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Alliance for the Wild Rockies v. Salazar

ELR Citation: 41 ELR 20252
Nos. Nos. CV 11-70-M-DWM, -71-M-DWM, (D. Mont., 08/03/2011)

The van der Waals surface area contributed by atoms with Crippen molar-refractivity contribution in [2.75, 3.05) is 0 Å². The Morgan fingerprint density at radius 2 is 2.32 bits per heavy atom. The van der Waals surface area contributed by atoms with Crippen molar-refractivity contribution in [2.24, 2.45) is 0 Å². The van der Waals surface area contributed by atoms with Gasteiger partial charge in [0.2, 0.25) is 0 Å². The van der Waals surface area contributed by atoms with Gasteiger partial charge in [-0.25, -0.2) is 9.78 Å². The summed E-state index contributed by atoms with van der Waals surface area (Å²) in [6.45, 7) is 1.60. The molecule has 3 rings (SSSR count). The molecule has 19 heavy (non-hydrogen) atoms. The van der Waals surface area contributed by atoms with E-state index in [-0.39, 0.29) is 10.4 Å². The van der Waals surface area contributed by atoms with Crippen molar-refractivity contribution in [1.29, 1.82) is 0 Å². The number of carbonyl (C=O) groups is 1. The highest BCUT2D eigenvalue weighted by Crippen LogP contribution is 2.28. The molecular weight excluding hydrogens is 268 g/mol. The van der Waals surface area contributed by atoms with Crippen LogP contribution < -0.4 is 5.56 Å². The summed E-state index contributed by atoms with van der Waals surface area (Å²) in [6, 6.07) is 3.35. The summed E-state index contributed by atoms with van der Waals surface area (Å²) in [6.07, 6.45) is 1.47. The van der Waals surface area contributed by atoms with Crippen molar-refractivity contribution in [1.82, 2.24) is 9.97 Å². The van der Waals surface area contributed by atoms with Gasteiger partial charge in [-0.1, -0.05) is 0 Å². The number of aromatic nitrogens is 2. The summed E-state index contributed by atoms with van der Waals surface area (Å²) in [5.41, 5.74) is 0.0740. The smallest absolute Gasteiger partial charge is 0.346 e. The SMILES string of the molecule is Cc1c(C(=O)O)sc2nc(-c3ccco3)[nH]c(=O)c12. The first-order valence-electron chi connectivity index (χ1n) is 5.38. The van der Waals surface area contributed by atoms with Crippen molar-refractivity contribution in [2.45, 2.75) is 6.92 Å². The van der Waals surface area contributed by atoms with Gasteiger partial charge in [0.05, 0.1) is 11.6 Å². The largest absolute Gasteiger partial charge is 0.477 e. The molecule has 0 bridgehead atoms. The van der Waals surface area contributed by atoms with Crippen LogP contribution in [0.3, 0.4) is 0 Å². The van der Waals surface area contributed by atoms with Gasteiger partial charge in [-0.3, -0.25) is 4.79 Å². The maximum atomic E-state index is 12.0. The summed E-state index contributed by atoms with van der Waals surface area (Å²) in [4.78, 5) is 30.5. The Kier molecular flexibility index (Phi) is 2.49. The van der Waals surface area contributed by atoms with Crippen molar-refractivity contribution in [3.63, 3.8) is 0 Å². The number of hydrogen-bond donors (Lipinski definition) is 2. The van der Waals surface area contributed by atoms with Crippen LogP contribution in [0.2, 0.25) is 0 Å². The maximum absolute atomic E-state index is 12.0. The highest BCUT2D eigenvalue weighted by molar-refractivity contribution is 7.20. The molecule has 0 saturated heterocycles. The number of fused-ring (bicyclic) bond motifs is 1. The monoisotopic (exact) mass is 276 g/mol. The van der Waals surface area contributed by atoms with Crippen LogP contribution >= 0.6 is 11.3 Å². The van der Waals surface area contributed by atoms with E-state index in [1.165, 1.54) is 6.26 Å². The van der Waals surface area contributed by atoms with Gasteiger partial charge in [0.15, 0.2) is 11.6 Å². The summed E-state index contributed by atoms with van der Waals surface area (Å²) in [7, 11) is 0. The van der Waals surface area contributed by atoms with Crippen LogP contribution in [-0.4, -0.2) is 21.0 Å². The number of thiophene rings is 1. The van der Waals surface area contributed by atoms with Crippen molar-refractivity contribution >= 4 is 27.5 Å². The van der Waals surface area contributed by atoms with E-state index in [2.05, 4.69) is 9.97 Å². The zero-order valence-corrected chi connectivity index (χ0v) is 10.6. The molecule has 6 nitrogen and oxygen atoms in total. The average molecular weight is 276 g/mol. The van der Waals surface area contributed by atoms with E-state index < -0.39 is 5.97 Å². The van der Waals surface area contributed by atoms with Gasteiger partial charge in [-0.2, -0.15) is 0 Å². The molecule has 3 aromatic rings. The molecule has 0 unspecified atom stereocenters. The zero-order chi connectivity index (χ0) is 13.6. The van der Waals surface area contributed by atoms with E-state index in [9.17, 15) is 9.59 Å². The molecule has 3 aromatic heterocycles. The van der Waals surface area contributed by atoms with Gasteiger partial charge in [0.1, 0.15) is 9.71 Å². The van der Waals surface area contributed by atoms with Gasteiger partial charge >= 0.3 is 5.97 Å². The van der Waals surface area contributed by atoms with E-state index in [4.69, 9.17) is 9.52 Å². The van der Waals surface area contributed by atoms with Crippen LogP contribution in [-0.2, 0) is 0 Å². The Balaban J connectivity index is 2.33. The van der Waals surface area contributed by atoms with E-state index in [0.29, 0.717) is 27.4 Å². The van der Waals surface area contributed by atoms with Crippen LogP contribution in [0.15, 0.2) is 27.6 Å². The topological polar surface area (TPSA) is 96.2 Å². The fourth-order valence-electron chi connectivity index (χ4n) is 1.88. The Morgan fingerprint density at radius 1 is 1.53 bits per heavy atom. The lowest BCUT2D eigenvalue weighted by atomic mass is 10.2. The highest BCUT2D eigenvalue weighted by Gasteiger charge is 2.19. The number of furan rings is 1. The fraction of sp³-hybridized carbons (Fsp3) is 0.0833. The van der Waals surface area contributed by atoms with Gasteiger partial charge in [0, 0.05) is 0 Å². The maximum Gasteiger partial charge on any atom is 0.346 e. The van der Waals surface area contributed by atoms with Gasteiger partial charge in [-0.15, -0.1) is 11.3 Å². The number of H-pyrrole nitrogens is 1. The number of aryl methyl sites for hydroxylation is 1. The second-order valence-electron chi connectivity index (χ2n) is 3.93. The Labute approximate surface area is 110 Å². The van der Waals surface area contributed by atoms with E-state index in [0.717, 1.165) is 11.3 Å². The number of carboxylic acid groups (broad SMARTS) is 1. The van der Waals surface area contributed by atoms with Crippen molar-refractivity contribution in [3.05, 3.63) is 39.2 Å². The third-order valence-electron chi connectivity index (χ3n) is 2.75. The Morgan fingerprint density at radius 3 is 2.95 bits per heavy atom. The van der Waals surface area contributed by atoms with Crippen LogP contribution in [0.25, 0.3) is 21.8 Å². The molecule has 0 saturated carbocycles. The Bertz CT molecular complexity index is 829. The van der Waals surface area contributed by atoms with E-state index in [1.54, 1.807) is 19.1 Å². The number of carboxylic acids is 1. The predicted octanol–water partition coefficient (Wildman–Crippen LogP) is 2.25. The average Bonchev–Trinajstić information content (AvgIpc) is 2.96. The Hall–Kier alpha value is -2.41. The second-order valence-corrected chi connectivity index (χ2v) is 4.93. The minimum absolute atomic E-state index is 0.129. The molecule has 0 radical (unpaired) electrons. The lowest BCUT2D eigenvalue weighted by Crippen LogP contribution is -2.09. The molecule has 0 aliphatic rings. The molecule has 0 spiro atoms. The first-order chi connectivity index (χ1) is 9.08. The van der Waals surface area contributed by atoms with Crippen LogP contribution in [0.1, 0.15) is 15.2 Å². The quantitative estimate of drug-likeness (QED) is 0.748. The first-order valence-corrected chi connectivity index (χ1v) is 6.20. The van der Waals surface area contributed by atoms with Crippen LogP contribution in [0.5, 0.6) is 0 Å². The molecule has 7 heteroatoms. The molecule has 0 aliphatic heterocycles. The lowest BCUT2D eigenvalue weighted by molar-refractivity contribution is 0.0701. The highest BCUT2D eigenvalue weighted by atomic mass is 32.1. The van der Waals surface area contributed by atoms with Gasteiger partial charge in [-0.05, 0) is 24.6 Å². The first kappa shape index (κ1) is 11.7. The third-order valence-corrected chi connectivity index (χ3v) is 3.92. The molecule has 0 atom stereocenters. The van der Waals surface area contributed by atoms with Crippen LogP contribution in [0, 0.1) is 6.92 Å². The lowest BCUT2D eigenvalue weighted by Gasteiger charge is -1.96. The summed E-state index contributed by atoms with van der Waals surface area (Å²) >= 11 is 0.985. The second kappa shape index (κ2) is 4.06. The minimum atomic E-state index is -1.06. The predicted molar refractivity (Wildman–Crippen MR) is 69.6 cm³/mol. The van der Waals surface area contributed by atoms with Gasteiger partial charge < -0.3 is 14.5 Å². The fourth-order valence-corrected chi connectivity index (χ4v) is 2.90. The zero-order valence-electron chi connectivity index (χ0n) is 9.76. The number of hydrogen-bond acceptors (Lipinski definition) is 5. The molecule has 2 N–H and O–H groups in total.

A district court upheld the constitutionality of an appropriations rider that reinstated an FWS rule that removed ESA protections for the Northern Rocky Mountain gray wolf in all areas outside of Wyoming. The court previously held that the rule violated the ESA because it protected a listed species only across part of its range. While an appeal of that decision was pending, the U.S. Congress passed and the president signed an appropriations bill that contained a rider reinstating the delisting rule. The Ninth Circuit has held that so long as Congress uses the words "without regard to any other provision of statute or regulation that applies," or something similar, then the doctrine of constitutional avoidance requires the court to impose a saving interpretation provided the statute can be fairly interpreted to render it constitutional. Moreover, when two possible interpretations of a statute exist, one unconstitutional and the other valid, a court must adopt the one that saves the act. Here, the rider states the delisting rule should be reissued "without regard to any other provision of statute or regulation." So, while the court previously found the 2009 rule illegal, under Ninth Circuit law a constitutional reading of Congress' directive to reissue the rule is possible. Under this view, Congress changed the law and precluded judicial review only with respect to the reissuance of the 2009 rule. No other part of the ESA or its application has been altered, changed, or amended. The court noted that if it were not constrained by Ninth Circuit precedent, it would have held the rider unconstitutional because it violates the Separation of Powers doctrine.